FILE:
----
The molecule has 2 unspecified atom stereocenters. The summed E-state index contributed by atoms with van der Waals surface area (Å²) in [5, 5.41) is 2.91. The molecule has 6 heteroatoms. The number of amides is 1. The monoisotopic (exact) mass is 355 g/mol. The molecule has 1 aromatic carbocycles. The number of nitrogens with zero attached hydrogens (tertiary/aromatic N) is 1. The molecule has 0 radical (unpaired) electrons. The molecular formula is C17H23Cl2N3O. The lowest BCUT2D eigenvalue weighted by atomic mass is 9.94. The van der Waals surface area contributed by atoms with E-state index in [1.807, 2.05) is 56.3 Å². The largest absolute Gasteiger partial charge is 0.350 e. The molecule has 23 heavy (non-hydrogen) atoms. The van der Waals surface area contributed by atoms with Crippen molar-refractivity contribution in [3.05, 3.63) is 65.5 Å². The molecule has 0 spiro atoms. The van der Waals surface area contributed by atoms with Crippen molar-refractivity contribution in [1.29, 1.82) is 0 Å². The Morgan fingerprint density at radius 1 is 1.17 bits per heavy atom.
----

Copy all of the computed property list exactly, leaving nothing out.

The molecule has 2 unspecified atom stereocenters. The summed E-state index contributed by atoms with van der Waals surface area (Å²) in [5, 5.41) is 2.91. The molecule has 6 heteroatoms. The number of amides is 1. The monoisotopic (exact) mass is 355 g/mol. The molecule has 1 aromatic carbocycles. The number of nitrogens with zero attached hydrogens (tertiary/aromatic N) is 1. The molecule has 0 radical (unpaired) electrons. The molecular formula is C17H23Cl2N3O. The lowest BCUT2D eigenvalue weighted by atomic mass is 9.94. The van der Waals surface area contributed by atoms with E-state index in [1.807, 2.05) is 56.3 Å². The largest absolute Gasteiger partial charge is 0.350 e. The molecule has 23 heavy (non-hydrogen) atoms. The van der Waals surface area contributed by atoms with Crippen molar-refractivity contribution in [3.05, 3.63) is 65.5 Å². The molecule has 0 spiro atoms. The van der Waals surface area contributed by atoms with Crippen molar-refractivity contribution in [1.29, 1.82) is 0 Å². The Morgan fingerprint density at radius 1 is 1.17 bits per heavy atom.